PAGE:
Known within our ranks as “M3”, MyMile­Marker tracks your vehicle’s mileage, MPG, and pro­vides pro­jec­tions so you can judge just how much gas you’re really guz­zling. The orig­i­nal idea was Steve’s, and we all chipped in dur­ing our spare time to make it hap­pen, from brain­storm­ing to IA to design (with Steve tak­ing on all the Ruby on Rails pro­gram­ming duties), includ­ing a handy mobile site that fea­tures a lick-able cus­tom stylesheet for iPhone/Mobile Safari users.

SMS via Twit­ter and Edward Scherf’s beau­ti­ful cus­tom icons are the icing on the cake for this lovely lit­tle app that already has almost 10,000 users, spread­ing purely by word of mouth (thanks in large part to the Twit­ter community).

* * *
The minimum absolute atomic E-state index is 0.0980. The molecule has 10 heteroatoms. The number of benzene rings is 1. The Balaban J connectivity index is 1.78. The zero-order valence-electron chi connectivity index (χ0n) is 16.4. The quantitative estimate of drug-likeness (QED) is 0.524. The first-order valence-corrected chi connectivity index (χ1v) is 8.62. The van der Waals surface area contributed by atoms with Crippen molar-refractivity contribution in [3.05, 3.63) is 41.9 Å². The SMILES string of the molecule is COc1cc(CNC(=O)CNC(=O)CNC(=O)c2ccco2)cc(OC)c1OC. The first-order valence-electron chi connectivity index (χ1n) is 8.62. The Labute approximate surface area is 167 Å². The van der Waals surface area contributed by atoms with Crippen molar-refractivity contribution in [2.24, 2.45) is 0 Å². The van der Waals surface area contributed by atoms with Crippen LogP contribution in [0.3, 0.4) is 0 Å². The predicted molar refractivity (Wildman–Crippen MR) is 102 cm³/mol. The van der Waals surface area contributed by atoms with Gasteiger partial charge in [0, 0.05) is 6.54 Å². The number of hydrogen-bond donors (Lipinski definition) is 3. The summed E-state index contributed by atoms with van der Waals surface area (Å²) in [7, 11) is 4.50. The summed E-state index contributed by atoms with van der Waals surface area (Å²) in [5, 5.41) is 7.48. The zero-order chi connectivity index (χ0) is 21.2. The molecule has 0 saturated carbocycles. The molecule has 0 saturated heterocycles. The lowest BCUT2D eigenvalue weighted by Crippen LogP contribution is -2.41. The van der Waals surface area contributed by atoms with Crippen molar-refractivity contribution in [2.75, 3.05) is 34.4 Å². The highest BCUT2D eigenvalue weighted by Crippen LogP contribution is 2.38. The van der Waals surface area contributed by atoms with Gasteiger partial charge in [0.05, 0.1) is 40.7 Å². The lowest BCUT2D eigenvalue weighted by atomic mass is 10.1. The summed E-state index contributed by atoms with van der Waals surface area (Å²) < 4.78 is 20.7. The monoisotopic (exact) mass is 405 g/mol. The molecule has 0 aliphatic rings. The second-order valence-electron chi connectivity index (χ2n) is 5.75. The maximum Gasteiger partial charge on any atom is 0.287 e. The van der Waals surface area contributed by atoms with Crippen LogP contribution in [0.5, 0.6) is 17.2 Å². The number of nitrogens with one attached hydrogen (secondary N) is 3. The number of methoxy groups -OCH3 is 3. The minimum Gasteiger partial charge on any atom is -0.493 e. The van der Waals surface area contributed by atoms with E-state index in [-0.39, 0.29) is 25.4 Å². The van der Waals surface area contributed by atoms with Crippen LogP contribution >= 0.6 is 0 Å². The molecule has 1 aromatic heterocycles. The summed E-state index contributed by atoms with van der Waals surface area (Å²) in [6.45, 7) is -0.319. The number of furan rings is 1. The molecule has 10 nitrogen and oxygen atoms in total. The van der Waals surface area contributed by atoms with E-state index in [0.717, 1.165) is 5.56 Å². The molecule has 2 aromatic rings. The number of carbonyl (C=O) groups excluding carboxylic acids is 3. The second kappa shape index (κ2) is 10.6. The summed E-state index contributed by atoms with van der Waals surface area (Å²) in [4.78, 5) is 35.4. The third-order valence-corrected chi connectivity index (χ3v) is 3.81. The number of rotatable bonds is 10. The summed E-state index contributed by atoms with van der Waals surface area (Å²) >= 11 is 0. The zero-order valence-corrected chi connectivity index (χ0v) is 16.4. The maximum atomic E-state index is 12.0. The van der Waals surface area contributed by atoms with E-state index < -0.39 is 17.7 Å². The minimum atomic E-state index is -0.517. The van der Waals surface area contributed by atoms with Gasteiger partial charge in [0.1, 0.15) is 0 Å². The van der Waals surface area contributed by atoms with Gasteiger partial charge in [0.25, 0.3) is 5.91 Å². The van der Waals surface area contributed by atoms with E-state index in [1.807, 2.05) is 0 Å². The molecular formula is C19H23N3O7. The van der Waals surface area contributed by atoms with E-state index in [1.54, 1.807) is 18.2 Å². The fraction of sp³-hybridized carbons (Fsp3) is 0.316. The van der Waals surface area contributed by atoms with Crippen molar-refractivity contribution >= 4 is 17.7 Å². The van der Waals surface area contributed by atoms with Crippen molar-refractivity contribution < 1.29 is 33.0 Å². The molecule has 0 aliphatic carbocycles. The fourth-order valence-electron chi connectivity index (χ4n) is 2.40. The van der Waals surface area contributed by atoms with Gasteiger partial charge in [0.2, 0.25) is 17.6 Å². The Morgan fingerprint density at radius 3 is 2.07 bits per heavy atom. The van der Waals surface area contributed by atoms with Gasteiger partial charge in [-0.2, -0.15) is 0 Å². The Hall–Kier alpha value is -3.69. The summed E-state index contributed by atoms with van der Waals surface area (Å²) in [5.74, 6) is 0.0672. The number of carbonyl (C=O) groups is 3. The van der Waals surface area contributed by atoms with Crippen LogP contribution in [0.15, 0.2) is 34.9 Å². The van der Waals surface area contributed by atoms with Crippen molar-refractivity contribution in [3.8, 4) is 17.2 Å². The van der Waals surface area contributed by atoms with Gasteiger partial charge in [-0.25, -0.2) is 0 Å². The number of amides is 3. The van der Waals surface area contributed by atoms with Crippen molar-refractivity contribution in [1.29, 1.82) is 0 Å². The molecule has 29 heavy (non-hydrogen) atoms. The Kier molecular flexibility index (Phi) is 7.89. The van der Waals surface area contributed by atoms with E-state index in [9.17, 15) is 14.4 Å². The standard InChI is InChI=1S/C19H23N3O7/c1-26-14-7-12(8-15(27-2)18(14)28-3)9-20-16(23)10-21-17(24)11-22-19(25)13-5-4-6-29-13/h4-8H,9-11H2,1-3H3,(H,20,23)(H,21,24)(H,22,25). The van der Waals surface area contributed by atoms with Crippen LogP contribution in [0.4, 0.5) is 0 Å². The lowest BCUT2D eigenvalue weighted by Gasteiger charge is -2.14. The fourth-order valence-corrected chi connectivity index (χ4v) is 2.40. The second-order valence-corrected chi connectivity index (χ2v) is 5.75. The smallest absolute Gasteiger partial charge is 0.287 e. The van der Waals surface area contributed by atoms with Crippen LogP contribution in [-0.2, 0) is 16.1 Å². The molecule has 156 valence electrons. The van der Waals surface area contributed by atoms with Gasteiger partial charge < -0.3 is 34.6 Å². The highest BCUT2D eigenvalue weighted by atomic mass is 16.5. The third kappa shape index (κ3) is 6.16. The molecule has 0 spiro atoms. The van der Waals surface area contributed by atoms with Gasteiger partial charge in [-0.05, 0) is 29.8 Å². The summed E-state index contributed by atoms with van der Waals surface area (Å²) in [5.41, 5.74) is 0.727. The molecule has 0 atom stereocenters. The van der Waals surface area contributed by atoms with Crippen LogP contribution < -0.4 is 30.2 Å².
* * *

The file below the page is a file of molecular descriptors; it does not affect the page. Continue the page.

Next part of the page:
Snitter promotional image


What do you get when you put Snook and Twit­ter together? Why, you get Snit­ter, of course. What started as an exper­i­ment of Jon’s to become famil­iar with Adobe AIR has turned into one of the most pop­u­lar 3rd party Twit­ter clients on OS X and Win­dows. The pro­gram­ming (includ­ing loads of cool fil­ter­ing options) is all Jon’s — the rest of us chipped in fea­ture sug­ges­tions and improve­ments, with Steve and I pro­vid­ing designs for the default set of themes. If you haven’t tried it yet, what are you wait­ing for? Get Snit­ter and start Twittering!

Overheard.it promotional image